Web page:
Including more fresh fruits and vegetables in your diet is an easy way to improve your health. The naturally occurring sugar in fruits and vegetables is buffered by the important vitamins, minerals, phytochemicals and fiber that benefit your health. But if you're watching your sugar intake for weight-loss reasons or because you have diabetes, some fruits and vegetables are better than others.
Some citrus fruits, including grapefruits, lemons and limes, are good low-sugar fruit choices with between 0.4 and 6.2 grams of sugar per 100 grams of fruit. Indicated by their sweeter taste, oranges are a little higher in sugar with 9.2 grams per 100-gram portion. Berries are another smart choice for low-sugar fruits; blueberries have 7.2 grams of sugar per 100 grams, blackberries have 8.1 grams and strawberries have 5.8 grams. Cantaloupe, plums, tomatoes, avocados and guavas are other low-sugar fruit options.
Most vegetables are low in sugar, which is evident by their lack of sweetness. When choosing low-sugar vegetables, non-starchy varieties are your best bet. Go for leafy greens, celery, cucumber, squash, carrots, mushrooms, bell peppers, artichokes, leeks, onions, radishes, okra, eggplant, asparagus, beans, beets and broccoli.
Using the Glycemic Index
Some fruits and vegetables may be lower in sugar, but they may still negatively affect your blood sugar levels. You can use the glycemic index to figure out which fruits and veggies will have the greatest effect on your blood sugar. The glycemic index rates carbohydrate foods on a scale of 1 to 100 based on how much the food will affect your blood sugar levels. The lower the number the better. Fruits low on the glycemic index include apples, grapefruits, pears, dates and prunes. All non-starchy vegetables are low on the glycemic index.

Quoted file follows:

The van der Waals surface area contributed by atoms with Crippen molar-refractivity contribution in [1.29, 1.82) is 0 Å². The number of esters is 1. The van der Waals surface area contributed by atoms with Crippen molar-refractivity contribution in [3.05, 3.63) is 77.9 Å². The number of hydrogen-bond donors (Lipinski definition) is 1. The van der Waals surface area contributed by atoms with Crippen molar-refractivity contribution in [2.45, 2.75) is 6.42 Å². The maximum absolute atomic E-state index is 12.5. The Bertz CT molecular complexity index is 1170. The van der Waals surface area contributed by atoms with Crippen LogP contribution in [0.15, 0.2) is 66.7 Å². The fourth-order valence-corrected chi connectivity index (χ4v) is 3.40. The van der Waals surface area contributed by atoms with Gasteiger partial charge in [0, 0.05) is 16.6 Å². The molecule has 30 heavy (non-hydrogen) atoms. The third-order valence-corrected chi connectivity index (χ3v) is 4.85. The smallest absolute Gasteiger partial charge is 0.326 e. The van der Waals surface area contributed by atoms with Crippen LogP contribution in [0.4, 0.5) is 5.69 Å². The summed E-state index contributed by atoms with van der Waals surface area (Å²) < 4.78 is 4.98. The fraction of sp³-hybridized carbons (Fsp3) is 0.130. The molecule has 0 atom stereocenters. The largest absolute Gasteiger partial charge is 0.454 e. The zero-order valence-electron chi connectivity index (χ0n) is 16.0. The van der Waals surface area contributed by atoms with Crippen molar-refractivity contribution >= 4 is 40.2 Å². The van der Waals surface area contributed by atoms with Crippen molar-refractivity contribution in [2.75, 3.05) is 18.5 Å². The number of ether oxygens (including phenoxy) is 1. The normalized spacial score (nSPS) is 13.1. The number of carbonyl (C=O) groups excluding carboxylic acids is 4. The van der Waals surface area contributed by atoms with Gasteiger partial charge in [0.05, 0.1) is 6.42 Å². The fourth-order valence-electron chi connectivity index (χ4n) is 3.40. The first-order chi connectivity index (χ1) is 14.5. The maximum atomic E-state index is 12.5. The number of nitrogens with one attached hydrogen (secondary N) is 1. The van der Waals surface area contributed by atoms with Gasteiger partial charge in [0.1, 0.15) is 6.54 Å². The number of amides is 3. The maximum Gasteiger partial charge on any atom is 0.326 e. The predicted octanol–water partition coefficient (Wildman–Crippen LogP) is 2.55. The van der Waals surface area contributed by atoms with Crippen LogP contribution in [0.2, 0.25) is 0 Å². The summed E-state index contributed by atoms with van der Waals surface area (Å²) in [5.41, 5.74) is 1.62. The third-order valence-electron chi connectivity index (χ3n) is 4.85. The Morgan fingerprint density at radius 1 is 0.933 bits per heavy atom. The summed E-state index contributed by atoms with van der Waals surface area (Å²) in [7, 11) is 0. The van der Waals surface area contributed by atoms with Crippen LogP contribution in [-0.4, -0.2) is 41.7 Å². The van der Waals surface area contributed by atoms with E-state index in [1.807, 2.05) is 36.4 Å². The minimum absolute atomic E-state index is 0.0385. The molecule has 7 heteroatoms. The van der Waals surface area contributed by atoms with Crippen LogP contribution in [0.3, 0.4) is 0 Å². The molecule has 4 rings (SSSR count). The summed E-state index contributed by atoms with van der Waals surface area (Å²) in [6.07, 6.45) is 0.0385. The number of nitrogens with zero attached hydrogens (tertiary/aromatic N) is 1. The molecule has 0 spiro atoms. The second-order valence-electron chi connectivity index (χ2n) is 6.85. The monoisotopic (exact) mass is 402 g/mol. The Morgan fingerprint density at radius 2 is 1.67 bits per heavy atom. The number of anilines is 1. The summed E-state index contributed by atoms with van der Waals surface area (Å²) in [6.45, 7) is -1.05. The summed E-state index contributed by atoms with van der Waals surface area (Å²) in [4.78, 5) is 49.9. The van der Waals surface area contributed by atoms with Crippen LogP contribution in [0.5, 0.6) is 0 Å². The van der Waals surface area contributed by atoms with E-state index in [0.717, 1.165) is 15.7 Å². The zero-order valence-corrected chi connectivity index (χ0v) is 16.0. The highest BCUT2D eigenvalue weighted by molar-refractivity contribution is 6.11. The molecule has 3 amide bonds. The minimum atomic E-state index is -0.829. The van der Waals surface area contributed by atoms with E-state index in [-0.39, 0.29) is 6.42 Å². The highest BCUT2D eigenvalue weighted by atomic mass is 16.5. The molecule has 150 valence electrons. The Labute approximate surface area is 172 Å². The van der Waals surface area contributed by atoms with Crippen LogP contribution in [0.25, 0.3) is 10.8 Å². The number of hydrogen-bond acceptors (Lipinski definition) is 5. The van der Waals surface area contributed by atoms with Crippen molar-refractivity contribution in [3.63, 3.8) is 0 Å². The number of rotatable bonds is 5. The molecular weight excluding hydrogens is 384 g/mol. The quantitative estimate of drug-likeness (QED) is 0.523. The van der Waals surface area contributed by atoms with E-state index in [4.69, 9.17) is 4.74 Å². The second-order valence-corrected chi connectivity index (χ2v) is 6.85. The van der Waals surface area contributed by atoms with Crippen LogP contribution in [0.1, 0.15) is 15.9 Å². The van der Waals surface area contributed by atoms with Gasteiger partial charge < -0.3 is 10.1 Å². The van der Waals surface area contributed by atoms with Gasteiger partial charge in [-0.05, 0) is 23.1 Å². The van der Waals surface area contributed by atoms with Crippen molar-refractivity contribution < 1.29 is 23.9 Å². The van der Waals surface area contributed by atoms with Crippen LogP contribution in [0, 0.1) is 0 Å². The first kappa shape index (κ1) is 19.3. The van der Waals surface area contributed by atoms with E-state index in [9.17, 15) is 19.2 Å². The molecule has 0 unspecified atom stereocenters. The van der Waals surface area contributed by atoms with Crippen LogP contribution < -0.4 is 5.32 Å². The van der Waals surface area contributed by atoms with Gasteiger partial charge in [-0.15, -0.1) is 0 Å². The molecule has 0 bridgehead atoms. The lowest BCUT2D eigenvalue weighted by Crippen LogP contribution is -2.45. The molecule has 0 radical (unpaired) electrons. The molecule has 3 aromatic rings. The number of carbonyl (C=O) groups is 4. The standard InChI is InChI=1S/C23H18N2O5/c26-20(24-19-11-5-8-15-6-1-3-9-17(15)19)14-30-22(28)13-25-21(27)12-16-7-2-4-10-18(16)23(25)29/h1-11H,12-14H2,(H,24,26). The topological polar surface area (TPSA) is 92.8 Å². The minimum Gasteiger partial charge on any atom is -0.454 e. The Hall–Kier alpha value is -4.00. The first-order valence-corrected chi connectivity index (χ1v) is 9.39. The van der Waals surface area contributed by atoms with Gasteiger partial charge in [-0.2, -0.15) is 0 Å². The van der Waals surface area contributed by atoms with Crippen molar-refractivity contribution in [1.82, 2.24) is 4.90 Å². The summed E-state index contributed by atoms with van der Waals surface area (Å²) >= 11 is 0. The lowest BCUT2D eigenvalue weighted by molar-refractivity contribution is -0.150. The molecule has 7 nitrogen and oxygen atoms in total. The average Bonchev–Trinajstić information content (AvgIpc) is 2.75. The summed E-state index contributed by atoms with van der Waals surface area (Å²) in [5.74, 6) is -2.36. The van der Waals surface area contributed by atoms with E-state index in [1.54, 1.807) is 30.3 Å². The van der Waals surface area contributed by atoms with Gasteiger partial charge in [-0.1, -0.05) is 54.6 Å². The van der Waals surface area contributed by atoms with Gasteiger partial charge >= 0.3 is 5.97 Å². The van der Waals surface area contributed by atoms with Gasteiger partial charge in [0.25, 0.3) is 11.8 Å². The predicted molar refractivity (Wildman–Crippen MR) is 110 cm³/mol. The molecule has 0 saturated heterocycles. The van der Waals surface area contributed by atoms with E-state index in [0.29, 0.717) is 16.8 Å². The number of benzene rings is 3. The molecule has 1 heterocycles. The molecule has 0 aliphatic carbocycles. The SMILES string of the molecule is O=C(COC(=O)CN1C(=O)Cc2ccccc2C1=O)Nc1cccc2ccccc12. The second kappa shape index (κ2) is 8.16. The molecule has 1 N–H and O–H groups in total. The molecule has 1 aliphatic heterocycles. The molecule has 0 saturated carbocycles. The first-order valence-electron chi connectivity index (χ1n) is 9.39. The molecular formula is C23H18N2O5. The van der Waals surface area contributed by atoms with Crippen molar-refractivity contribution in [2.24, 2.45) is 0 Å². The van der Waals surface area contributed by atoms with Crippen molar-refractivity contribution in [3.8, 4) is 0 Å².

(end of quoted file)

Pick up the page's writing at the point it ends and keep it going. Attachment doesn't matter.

Fruits to Avoid
Certain fruits are considerably higher in sugar, and some may be high on the glycemic index. If you're watching your sugar intake or working to manage your blood sugar, you should limit or avoid these. Dried fruits are a concentrated source of sugars, with dried mango providing a hefty 73 grams of sugar per 100 grams of fruit. Bananas are high-sugar fruits with 15.6 grams of sugar per 100 grams. Sweet cherries, grapes and pineapple are also high in sugar. Bananas, grapes and watermelon are all moderate- to high-glycemic fruits, which means they can raise your blood sugar.
Vegetables to Avoid
When choosing blood sugar-friendly vegetables, avoid starchy veggies like potatoes, corn and sweet potatoes. These vegetables have considerably higher glycemic index values -- sweet potatoes have an average rating of 70, and a baked russet potato has an average rating of 111. Compare that with pure glucose, which has a rating of 100, and you can see how these foods can potentially wreak havoc on your blood sugar.